Declare the debt ceiling unconstitutional:  This one might actually be defensible.  The reasoning would be as follows.  Congress made three contradictory sets of laws.  One set taxes and determined what national revenues would be.  One set spending levels and commanded the government to spend certain amounts on certain programs.  One set lending levels and limited what the government could borrow to meet its obligations.  Refusal to raise the debt ceiling put these three commandments in inexorable contradiction.  The President, in effect, was commanded to spend a certain amount, but forbidden to either raise taxes or borrow enough to actually spend was he was legally obligated to spend.  The result was to force him to disobey one of three laws. He could either (1) illegally raise taxes to cover mandated spending, (2) illegally fail to spend money the budget ordered him to spend, or (3) illegally borrow to meet mandatory spending goals.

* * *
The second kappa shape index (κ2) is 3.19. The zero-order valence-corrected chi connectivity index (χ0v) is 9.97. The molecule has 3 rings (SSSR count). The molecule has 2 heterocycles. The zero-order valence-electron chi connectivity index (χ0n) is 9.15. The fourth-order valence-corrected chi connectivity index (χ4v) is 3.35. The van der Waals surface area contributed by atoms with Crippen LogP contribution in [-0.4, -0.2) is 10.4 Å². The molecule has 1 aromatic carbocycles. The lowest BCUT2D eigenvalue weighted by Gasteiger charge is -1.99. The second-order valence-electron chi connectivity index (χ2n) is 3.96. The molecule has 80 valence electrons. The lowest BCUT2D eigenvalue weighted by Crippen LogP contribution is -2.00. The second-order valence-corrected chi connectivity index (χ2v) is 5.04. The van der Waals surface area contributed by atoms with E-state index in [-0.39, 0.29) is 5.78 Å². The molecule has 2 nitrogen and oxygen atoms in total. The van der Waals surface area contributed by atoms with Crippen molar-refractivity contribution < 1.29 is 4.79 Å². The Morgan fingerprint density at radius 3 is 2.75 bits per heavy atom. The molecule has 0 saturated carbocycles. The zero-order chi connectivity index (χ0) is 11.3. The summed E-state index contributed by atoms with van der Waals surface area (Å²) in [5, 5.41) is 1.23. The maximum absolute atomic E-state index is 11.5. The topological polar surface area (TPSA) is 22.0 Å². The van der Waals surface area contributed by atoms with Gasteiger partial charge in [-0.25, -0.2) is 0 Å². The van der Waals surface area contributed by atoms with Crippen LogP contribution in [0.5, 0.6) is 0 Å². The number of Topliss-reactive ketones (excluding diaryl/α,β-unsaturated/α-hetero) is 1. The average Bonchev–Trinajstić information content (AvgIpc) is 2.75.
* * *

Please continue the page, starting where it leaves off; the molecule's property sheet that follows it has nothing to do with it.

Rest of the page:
We can rule out (1) right away.  It is a longstanding rule of our government dating back to Medieval England that the legislature alone may tax, and that this gives it the power of the purse strings.  The English Civil War (17th Century) was fought largely over the King's attempts to evade this restriction by seeking "voluntary gifts."  Parliament defeated the King and cut his head off a century before the French made such things fashionable.  The American Revolution was largely fought over whether the colonial legislature or an unaccountable British Parliament would control the purse strings.  To allow the President to unilaterally raise taxes would be manifestly unconstitutional.